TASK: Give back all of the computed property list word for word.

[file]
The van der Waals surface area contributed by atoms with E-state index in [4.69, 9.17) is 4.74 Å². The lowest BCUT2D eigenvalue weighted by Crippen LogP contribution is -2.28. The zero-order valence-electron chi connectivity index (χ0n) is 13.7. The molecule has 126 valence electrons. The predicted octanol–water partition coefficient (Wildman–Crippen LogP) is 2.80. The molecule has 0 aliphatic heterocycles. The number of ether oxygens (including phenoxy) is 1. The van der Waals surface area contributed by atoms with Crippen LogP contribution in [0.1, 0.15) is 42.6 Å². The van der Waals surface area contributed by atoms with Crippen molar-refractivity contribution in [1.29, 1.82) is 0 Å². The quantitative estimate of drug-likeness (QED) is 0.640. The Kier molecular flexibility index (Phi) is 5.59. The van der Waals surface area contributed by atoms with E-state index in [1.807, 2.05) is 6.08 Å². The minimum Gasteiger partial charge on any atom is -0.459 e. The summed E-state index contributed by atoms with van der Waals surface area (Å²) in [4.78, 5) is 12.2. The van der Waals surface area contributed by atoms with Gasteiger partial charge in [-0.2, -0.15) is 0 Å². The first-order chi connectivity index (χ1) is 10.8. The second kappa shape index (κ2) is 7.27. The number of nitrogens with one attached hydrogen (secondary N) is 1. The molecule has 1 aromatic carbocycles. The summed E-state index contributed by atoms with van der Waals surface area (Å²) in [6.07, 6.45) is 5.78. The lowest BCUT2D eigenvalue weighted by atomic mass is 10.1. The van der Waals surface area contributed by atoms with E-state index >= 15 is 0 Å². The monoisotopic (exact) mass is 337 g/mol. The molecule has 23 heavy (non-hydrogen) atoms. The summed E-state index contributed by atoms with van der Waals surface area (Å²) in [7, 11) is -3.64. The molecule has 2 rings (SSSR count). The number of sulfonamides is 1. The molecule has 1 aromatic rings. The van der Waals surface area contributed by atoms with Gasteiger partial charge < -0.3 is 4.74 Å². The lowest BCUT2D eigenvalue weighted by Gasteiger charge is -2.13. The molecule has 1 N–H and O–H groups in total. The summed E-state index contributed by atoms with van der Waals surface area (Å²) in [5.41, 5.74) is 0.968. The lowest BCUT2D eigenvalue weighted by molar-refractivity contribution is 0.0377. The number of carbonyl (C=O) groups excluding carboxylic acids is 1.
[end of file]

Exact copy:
The van der Waals surface area contributed by atoms with E-state index in [4.69, 9.17) is 4.74 Å². The lowest BCUT2D eigenvalue weighted by Crippen LogP contribution is -2.28. The zero-order valence-electron chi connectivity index (χ0n) is 13.7. The molecule has 126 valence electrons. The predicted octanol–water partition coefficient (Wildman–Crippen LogP) is 2.80. The molecule has 0 aliphatic heterocycles. The number of ether oxygens (including phenoxy) is 1. The van der Waals surface area contributed by atoms with Crippen LogP contribution in [0.1, 0.15) is 42.6 Å². The van der Waals surface area contributed by atoms with Crippen molar-refractivity contribution in [1.29, 1.82) is 0 Å². The quantitative estimate of drug-likeness (QED) is 0.640. The Kier molecular flexibility index (Phi) is 5.59. The van der Waals surface area contributed by atoms with E-state index in [1.807, 2.05) is 6.08 Å². The minimum Gasteiger partial charge on any atom is -0.459 e. The summed E-state index contributed by atoms with van der Waals surface area (Å²) in [4.78, 5) is 12.2. The van der Waals surface area contributed by atoms with Gasteiger partial charge in [-0.2, -0.15) is 0 Å². The first-order chi connectivity index (χ1) is 10.8. The second kappa shape index (κ2) is 7.27. The number of nitrogens with one attached hydrogen (secondary N) is 1. The molecule has 1 aromatic carbocycles. The summed E-state index contributed by atoms with van der Waals surface area (Å²) in [6.07, 6.45) is 5.78. The lowest BCUT2D eigenvalue weighted by atomic mass is 10.1. The van der Waals surface area contributed by atoms with E-state index >= 15 is 0 Å². The monoisotopic (exact) mass is 337 g/mol. The molecule has 23 heavy (non-hydrogen) atoms. The summed E-state index contributed by atoms with van der Waals surface area (Å²) in [7, 11) is -3.64. The molecule has 2 rings (SSSR count). The number of sulfonamides is 1. The molecule has 1 aromatic rings. The van der Waals surface area contributed by atoms with Gasteiger partial charge < -0.3 is 4.74 Å². The lowest BCUT2D eigenvalue weighted by Gasteiger charge is -2.13. The molecule has 1 N–H and O–H groups in total. The summed E-state index contributed by atoms with van der Waals surface area (Å²) in [5.41, 5.74) is 0.968. The lowest BCUT2D eigenvalue weighted by molar-refractivity contribution is 0.0377. The number of carbonyl (C=O) groups excluding carboxylic acids is 1.